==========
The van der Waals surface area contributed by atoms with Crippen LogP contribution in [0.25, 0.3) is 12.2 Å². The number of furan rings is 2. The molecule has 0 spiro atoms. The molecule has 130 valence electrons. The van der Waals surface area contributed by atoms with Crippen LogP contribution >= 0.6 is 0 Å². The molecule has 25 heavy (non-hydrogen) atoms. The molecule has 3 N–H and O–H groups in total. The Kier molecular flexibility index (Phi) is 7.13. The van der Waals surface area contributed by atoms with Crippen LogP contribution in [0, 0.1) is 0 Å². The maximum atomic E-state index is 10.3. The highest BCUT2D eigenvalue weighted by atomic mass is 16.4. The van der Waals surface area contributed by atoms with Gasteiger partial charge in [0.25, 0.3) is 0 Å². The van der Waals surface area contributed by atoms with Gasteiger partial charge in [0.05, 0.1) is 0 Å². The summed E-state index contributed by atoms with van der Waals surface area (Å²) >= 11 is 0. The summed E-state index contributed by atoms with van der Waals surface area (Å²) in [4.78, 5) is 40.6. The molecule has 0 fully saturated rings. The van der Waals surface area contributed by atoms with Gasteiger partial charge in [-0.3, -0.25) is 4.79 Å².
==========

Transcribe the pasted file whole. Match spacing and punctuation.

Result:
The van der Waals surface area contributed by atoms with Crippen LogP contribution in [0.25, 0.3) is 12.2 Å². The number of furan rings is 2. The molecule has 0 spiro atoms. The molecule has 130 valence electrons. The van der Waals surface area contributed by atoms with Crippen LogP contribution >= 0.6 is 0 Å². The molecule has 25 heavy (non-hydrogen) atoms. The molecule has 3 N–H and O–H groups in total. The Kier molecular flexibility index (Phi) is 7.13. The van der Waals surface area contributed by atoms with Crippen LogP contribution in [0, 0.1) is 0 Å². The maximum atomic E-state index is 10.3. The highest BCUT2D eigenvalue weighted by atomic mass is 16.4. The van der Waals surface area contributed by atoms with Gasteiger partial charge in [0.25, 0.3) is 0 Å². The van der Waals surface area contributed by atoms with Gasteiger partial charge in [0.05, 0.1) is 0 Å². The summed E-state index contributed by atoms with van der Waals surface area (Å²) >= 11 is 0. The summed E-state index contributed by atoms with van der Waals surface area (Å²) in [4.78, 5) is 40.6. The molecule has 0 fully saturated rings. The van der Waals surface area contributed by atoms with Gasteiger partial charge in [-0.3, -0.25) is 4.79 Å².